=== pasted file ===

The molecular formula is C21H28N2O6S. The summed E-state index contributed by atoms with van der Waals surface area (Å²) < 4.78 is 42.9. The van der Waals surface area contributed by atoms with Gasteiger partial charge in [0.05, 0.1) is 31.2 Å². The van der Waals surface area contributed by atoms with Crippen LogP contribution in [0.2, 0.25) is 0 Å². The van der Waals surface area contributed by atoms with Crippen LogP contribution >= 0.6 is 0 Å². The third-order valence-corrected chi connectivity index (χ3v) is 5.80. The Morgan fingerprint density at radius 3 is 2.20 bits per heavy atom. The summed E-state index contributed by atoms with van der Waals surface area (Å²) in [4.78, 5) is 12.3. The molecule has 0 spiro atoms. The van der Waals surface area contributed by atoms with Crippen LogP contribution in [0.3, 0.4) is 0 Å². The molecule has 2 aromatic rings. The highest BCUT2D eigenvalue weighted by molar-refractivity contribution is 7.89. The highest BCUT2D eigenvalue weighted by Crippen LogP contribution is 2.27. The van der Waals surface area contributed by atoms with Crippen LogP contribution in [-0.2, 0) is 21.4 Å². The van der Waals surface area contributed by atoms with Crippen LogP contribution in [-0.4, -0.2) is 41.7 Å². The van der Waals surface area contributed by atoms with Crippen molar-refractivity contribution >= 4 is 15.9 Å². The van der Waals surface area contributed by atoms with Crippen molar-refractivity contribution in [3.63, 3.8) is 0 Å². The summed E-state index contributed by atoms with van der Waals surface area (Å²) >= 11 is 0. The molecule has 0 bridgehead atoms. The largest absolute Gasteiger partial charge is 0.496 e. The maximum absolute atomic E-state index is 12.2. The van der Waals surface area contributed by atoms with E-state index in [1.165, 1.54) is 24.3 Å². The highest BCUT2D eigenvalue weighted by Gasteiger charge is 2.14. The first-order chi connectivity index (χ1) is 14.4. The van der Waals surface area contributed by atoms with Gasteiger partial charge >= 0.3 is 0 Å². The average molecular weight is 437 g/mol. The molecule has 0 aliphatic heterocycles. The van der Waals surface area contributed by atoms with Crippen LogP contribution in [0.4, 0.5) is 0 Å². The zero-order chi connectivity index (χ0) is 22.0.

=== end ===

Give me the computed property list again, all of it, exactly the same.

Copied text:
The molecular formula is C21H28N2O6S. The summed E-state index contributed by atoms with van der Waals surface area (Å²) < 4.78 is 42.9. The van der Waals surface area contributed by atoms with Gasteiger partial charge in [0.05, 0.1) is 31.2 Å². The van der Waals surface area contributed by atoms with Crippen LogP contribution in [0.2, 0.25) is 0 Å². The van der Waals surface area contributed by atoms with Crippen LogP contribution >= 0.6 is 0 Å². The third-order valence-corrected chi connectivity index (χ3v) is 5.80. The Morgan fingerprint density at radius 3 is 2.20 bits per heavy atom. The summed E-state index contributed by atoms with van der Waals surface area (Å²) in [4.78, 5) is 12.3. The molecule has 0 spiro atoms. The van der Waals surface area contributed by atoms with Crippen LogP contribution in [0.3, 0.4) is 0 Å². The molecule has 2 aromatic rings. The highest BCUT2D eigenvalue weighted by molar-refractivity contribution is 7.89. The highest BCUT2D eigenvalue weighted by Crippen LogP contribution is 2.27. The van der Waals surface area contributed by atoms with Crippen LogP contribution in [-0.2, 0) is 21.4 Å². The van der Waals surface area contributed by atoms with Crippen LogP contribution in [-0.4, -0.2) is 41.7 Å². The van der Waals surface area contributed by atoms with Crippen molar-refractivity contribution >= 4 is 15.9 Å². The van der Waals surface area contributed by atoms with Crippen molar-refractivity contribution in [3.63, 3.8) is 0 Å². The summed E-state index contributed by atoms with van der Waals surface area (Å²) >= 11 is 0. The molecule has 0 bridgehead atoms. The largest absolute Gasteiger partial charge is 0.496 e. The maximum absolute atomic E-state index is 12.2. The van der Waals surface area contributed by atoms with E-state index in [1.165, 1.54) is 24.3 Å². The highest BCUT2D eigenvalue weighted by Gasteiger charge is 2.14. The first-order chi connectivity index (χ1) is 14.4. The van der Waals surface area contributed by atoms with Gasteiger partial charge >= 0.3 is 0 Å². The average molecular weight is 437 g/mol. The molecule has 0 aliphatic heterocycles. The van der Waals surface area contributed by atoms with Crippen LogP contribution in [0.4, 0.5) is 0 Å². The zero-order chi connectivity index (χ0) is 22.0.